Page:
7-8 JUNE 2017 / Tour & Taxis / Brussels

The value of culture and creativity in urban development

The value of culture and creativity in urban development

Tuesday, November 26, 2013 - 18:00 to 19:30

Key points

  • The populations of cities in developing counties are exploding.
  • Culture and creativity must be considered in urban planning.
  • Public spaces and the arts create social cohesion.
  • Involving citizens and communities in creative urban planning helps avoid exclusion.



Approximately 80 % of the population in the developing world will live in cities by 2030. Most of these cities are ill equipped to cope with rapid growth. Urbanisation brings benefits, but it also brings problems and challenges, including slums, poverty, inequality, sprawl, overcrowding and increased greenhouse gas emissions.

How can creativity in its widest sense be used to make cities more sustainable and liveable?

People ‘cannot live on bread alone’. They also need ‘food for the soul’, which is provided by art in all its manifestations, including performing and visual arts, literature, architecture and music. Appreciation of art and culture should be fostered by education systems. Appreciation of the arts also creates more tolerant and cohesive societies.

Public spaces are extremely important – they can give shape and form to a city and help to define the quality of life for its citizens. Roads, parks, plazas, beaches, waterways and government buildings that are open to the public, such as public libraries, are considered public spaces and are important for social cohesion. Planners should ensure that cities are inclusionary, not exclusionary. There should be some public multi-use spaces and some collaboratively owned spaces that people can use in a variety of different ways and for different purposes.

Speakers presented two examples of creative thinking about public spaces and direct citizen engagement.

The GoDown Arts Centre in Nairobi collaborated with a Swedish architectural firm on a project to influence the transformation of a large urban area around the godown (warehouse district) and central railway station. Through workshops with residents, businesses, artists, urban development professionals and city officials, the workshops sought to understand what people wished to see in this area.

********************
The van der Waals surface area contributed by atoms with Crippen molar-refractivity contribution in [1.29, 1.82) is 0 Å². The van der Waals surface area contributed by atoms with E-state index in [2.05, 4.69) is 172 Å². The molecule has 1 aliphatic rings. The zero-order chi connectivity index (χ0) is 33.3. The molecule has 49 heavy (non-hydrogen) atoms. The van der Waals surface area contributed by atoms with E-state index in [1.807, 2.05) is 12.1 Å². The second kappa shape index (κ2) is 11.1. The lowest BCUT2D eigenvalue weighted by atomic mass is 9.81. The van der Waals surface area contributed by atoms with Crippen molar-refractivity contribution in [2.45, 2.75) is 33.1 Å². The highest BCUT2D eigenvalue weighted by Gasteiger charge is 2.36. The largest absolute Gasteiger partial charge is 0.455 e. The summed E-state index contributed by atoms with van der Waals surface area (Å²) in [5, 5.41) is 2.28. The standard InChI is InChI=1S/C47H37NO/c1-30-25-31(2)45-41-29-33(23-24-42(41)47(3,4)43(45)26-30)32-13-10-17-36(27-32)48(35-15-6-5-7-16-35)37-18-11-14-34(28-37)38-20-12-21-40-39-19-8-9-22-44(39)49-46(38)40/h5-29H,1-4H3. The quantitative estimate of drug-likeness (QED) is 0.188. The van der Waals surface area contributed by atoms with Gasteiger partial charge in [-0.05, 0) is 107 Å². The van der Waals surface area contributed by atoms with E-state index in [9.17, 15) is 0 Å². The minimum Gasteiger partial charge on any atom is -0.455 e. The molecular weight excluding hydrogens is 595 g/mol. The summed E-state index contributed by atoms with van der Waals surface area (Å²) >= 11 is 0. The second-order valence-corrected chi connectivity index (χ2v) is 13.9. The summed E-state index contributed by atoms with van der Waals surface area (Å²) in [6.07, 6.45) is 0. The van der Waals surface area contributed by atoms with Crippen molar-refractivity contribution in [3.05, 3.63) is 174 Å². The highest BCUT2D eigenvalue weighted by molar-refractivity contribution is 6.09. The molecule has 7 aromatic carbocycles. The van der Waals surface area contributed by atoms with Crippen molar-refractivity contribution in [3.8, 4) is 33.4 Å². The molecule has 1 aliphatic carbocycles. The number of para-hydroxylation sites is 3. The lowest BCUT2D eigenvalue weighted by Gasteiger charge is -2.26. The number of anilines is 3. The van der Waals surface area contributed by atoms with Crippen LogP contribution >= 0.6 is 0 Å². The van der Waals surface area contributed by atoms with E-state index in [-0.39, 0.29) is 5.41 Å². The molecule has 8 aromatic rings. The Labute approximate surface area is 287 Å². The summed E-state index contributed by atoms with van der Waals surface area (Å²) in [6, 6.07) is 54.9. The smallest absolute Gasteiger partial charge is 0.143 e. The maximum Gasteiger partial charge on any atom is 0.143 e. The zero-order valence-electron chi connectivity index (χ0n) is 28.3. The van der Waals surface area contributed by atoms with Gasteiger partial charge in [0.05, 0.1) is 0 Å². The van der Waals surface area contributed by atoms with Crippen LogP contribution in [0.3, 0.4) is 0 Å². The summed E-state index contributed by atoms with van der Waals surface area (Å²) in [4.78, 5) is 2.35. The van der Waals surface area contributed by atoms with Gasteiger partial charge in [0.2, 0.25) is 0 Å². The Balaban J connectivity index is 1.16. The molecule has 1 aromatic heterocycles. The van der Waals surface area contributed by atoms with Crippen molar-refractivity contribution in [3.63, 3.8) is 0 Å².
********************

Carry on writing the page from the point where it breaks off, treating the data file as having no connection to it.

One major theme from the workshops was the question of the relationship of residents to the city. Through a three-month project, Nai ni who? (Who is Nairobi?), neighbourhoods held concerts, parades, sports, charity events, walking tours, picnics, film screenings, churches, community clean-ups and tree planting. A number of these activities took place in privately-owned spaces – an indication of the shortage of public space. At the end of the project, residents came up with an answer to the question: Nai ni sis (Nairobi is us). Much goodwill came out of the project because everyone was able to participate and play a role. The community began to look at their city in a different way and to take ownership and pride in where they live.

During the 1980s and 1990s, Medellín, Colombia, was a city of corruption and gun and drug violence. In the mid-1990s, city officials held workshops with communities to identify their hopes for their city. Over the next decade the government worked to gain the public’s trust. It developed peace agreements with gang members, provided free water, kindergartens and food supplements for children, created new programmes to prevent teen pregnancy, built health centres and sports and cultural clubs, and implemented what is widely considered to be a world-class, innovative public transport systems. Direct citizen engagement helped make Medellín a less violent and much safer city.



Before the speakers began their presentations, the audience watched Nai no who? (Who is Nairobi), a short film showcasing Kenya’s capital city as a metropolis of diverse cultures. Watch the three-minute film and learn more about the project here: www.nainiwho.com